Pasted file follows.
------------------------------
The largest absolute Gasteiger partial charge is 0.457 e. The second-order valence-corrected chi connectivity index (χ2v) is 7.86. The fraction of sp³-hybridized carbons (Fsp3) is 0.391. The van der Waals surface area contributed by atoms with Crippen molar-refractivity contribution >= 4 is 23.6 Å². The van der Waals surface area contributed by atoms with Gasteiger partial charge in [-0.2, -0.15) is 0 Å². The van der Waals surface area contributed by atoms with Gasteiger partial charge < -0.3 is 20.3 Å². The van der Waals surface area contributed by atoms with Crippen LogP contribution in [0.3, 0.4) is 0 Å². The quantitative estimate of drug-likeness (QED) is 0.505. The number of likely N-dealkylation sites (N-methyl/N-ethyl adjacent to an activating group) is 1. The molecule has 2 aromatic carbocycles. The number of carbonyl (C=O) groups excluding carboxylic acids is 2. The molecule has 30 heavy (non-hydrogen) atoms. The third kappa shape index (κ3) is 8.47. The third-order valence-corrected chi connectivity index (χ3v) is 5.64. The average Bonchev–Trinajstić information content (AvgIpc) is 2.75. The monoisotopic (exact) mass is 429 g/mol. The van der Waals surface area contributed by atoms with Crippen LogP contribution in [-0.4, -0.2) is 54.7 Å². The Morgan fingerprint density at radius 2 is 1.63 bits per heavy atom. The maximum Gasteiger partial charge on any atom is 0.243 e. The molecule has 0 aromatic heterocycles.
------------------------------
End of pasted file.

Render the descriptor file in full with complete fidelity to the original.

The largest absolute Gasteiger partial charge is 0.457 e. The second-order valence-corrected chi connectivity index (χ2v) is 7.86. The fraction of sp³-hybridized carbons (Fsp3) is 0.391. The van der Waals surface area contributed by atoms with Crippen molar-refractivity contribution >= 4 is 23.6 Å². The van der Waals surface area contributed by atoms with Gasteiger partial charge in [-0.2, -0.15) is 0 Å². The van der Waals surface area contributed by atoms with Gasteiger partial charge < -0.3 is 20.3 Å². The van der Waals surface area contributed by atoms with Crippen LogP contribution in [0.3, 0.4) is 0 Å². The quantitative estimate of drug-likeness (QED) is 0.505. The number of likely N-dealkylation sites (N-methyl/N-ethyl adjacent to an activating group) is 1. The molecule has 2 aromatic carbocycles. The number of carbonyl (C=O) groups excluding carboxylic acids is 2. The molecule has 30 heavy (non-hydrogen) atoms. The third kappa shape index (κ3) is 8.47. The third-order valence-corrected chi connectivity index (χ3v) is 5.64. The average Bonchev–Trinajstić information content (AvgIpc) is 2.75. The monoisotopic (exact) mass is 429 g/mol. The van der Waals surface area contributed by atoms with Crippen LogP contribution in [-0.4, -0.2) is 54.7 Å². The Morgan fingerprint density at radius 2 is 1.63 bits per heavy atom. The maximum Gasteiger partial charge on any atom is 0.243 e. The molecule has 0 aromatic heterocycles.